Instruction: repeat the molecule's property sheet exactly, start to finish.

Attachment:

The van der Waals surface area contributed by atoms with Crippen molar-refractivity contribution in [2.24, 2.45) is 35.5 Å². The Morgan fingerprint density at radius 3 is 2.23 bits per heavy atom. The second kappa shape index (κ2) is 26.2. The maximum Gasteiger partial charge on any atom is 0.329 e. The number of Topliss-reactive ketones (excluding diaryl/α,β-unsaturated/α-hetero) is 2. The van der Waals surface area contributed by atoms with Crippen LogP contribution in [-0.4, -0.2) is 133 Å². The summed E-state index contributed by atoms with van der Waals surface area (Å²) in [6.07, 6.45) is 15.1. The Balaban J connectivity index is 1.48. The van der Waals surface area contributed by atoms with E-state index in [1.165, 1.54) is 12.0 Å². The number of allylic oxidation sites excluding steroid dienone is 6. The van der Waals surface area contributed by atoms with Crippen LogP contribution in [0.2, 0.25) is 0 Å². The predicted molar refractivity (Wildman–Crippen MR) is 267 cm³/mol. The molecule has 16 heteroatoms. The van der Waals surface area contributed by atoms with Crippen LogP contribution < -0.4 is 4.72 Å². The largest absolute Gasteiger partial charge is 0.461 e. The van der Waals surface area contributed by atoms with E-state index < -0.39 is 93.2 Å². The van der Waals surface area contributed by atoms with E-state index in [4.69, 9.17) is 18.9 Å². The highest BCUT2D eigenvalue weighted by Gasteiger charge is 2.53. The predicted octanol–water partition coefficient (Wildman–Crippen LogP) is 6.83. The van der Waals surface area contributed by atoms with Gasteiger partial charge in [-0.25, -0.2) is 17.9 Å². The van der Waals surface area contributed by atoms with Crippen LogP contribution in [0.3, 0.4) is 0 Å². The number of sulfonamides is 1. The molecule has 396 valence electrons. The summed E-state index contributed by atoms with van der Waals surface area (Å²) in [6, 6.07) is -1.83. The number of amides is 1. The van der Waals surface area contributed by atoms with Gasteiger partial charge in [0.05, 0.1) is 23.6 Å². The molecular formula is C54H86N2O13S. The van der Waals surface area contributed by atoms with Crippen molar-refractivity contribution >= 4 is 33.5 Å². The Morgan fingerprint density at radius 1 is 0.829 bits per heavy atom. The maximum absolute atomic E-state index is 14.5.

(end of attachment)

The van der Waals surface area contributed by atoms with Crippen molar-refractivity contribution in [2.24, 2.45) is 35.5 Å². The Morgan fingerprint density at radius 3 is 2.23 bits per heavy atom. The second kappa shape index (κ2) is 26.2. The maximum Gasteiger partial charge on any atom is 0.329 e. The number of Topliss-reactive ketones (excluding diaryl/α,β-unsaturated/α-hetero) is 2. The van der Waals surface area contributed by atoms with Crippen LogP contribution in [-0.4, -0.2) is 133 Å². The summed E-state index contributed by atoms with van der Waals surface area (Å²) in [6.07, 6.45) is 15.1. The Balaban J connectivity index is 1.48. The van der Waals surface area contributed by atoms with E-state index in [1.165, 1.54) is 12.0 Å². The number of allylic oxidation sites excluding steroid dienone is 6. The van der Waals surface area contributed by atoms with Crippen LogP contribution in [0.2, 0.25) is 0 Å². The predicted molar refractivity (Wildman–Crippen MR) is 267 cm³/mol. The molecule has 16 heteroatoms. The van der Waals surface area contributed by atoms with Crippen LogP contribution < -0.4 is 4.72 Å². The largest absolute Gasteiger partial charge is 0.461 e. The van der Waals surface area contributed by atoms with E-state index < -0.39 is 93.2 Å². The van der Waals surface area contributed by atoms with E-state index in [4.69, 9.17) is 18.9 Å². The highest BCUT2D eigenvalue weighted by Gasteiger charge is 2.53. The predicted octanol–water partition coefficient (Wildman–Crippen LogP) is 6.83. The van der Waals surface area contributed by atoms with Gasteiger partial charge in [-0.25, -0.2) is 17.9 Å². The van der Waals surface area contributed by atoms with Crippen LogP contribution in [0.3, 0.4) is 0 Å². The number of sulfonamides is 1. The molecule has 396 valence electrons. The summed E-state index contributed by atoms with van der Waals surface area (Å²) in [6, 6.07) is -1.83. The number of amides is 1. The van der Waals surface area contributed by atoms with Gasteiger partial charge in [0.05, 0.1) is 23.6 Å². The molecular formula is C54H86N2O13S. The van der Waals surface area contributed by atoms with Crippen molar-refractivity contribution >= 4 is 33.5 Å². The Morgan fingerprint density at radius 1 is 0.829 bits per heavy atom. The maximum absolute atomic E-state index is 14.5.